Scientology is not as nebulous a "praying" or "Belief" -- it gives a battery of what is called "Processes" or Steps (procedures) to assist given conditions in life. Some are done with the help of another, others a person does.  

Maybe it's closer to meditating. When you mediate, you're doing it.  It doesn't make a non Yogi or non seeker of enlightenment when you are not meditating.

Xenusad
Xenusad

 So does a Methodist stop being a Methodist on Thursday, after having gone since Sunday without praying?   How much Tech do I have to use to meet your definition of being a scientologist?  Am I less of a scientologist if I use dianetics but can't afford OT3? 

JustCallMeMary
JustCallMeMary

OMG! I am so glad I left Scientology.  There are many members like Anna, who hound and hound and push for money, for submission to the knock on the door or answer to the call. Dealing with these people is like dealing with a huckster who won't take no for an answer. Kudos to Monique for keeping her composure, despite her limited experience with this group.

On Scientology's response to Reitman's book, well, it's so predictable. Except I don't think Reitman expected this kind of response from it. Her kid gloves (unbiased,noncommittal ) approach in writing the book has backfired. The church would have attacked her anyway because this is what Scientology does to anyone majorly forwarding critical information about it. It would have been better to just admit in the book that Scientology a cult as the research states. Admit that internet posting & protesting exmembers and critics, and later the Anonymous movement, have been instrumental in helping expose Scientology for what it is. This response by the church is a Welcome to Scientology's Fair Game Tactics notice, where the goal is to ruin a career, a life, a family, a livelihood. This could have been prevented by writing the whole truth.

Earl Grey
Earl Grey

Mary, I tend to agree with this.  ---> "This response by the church is a Welcome to Scientology's Fair Game Tactics notice, where the goal is to ruin a career, a life, a family, a livelihood. This could have been prevented by writing the whole truth."

This is a KEY absolutely Gone Haywire point of social blight that must be cleaned up, that is the Fair Game practices of the Scientology secret offices.    And it would have been beneficial if Ms. Reitman spoke with some of the people who have knowledge but are less clamoring for attention and who are more stable (didn't go wacko from their "experience" with Scientology), a person  who understands the doctrine of Fair Game (tally ho! get out the hounds!) and who perhaps is educated and had benefits but is not in grandstand fighting or "recovery" mode.   Such persons would be able to provide an equilibrated view  ---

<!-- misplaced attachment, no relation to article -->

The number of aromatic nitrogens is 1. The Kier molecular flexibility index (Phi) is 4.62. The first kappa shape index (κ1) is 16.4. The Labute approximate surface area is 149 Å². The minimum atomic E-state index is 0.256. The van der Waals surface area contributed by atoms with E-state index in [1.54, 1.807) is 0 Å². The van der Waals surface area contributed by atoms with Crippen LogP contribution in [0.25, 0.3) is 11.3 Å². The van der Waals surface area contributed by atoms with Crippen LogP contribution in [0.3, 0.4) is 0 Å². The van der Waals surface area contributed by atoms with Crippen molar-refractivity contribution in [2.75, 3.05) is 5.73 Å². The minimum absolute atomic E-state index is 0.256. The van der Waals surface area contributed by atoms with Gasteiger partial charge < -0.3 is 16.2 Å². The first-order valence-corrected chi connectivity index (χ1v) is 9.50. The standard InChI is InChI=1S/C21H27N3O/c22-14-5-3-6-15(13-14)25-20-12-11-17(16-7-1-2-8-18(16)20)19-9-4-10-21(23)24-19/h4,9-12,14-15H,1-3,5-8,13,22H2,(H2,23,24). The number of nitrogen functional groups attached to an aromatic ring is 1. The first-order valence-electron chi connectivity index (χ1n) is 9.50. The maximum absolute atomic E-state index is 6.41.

The "church" of Scientology is MISAPPLYING "Fair Game" -- thousands of the persons they spends untold thou$ands to attack could have been friends or recovered, at the very least not turned into enemies, had the "Church" applied its real wares: Communication, and other policies.

The FAIR GAME we see now is the work of a vicious little petty mind stuck in some mental incident thinking "all are out to get us."  Paranoia.  So they are blasting with the bazookas and scud missiles at EVERYTHING.  Because4 to the "Church", which reflects the leadership, EVERYTHING that MOVES without its permission is an enemy.  Quite sick.

Placido Domingo Jr. is one case in point, as are so many others they are throwing out with the bathwater.

JustCallMeMary
JustCallMeMary

Well, I should point out that the people Ms. Reitman interviewed or obtained information from about their experiences were far from unstable nor were they clamoring for attention. She chose the most humble of exes with credible experiences, & strong histories and background People like Jeff Hawkins, Amy Scobee, Astra Woodcraft, Larry Brennan, Matt Henderson and his wife Donna Shannon, among others.

It's what she omitted, it's who she omitted and why that is my contention.

You need to read the book.

MarkStark
MarkStark

While there is still time for Reitman's book to pick up steam, I still think about the title being terrible. It is too bland, and it could even be mistaken by the public (Walmart shoppers) for being a book for people who are interested in becoming Scientologists, and there just aren't a lot of those around.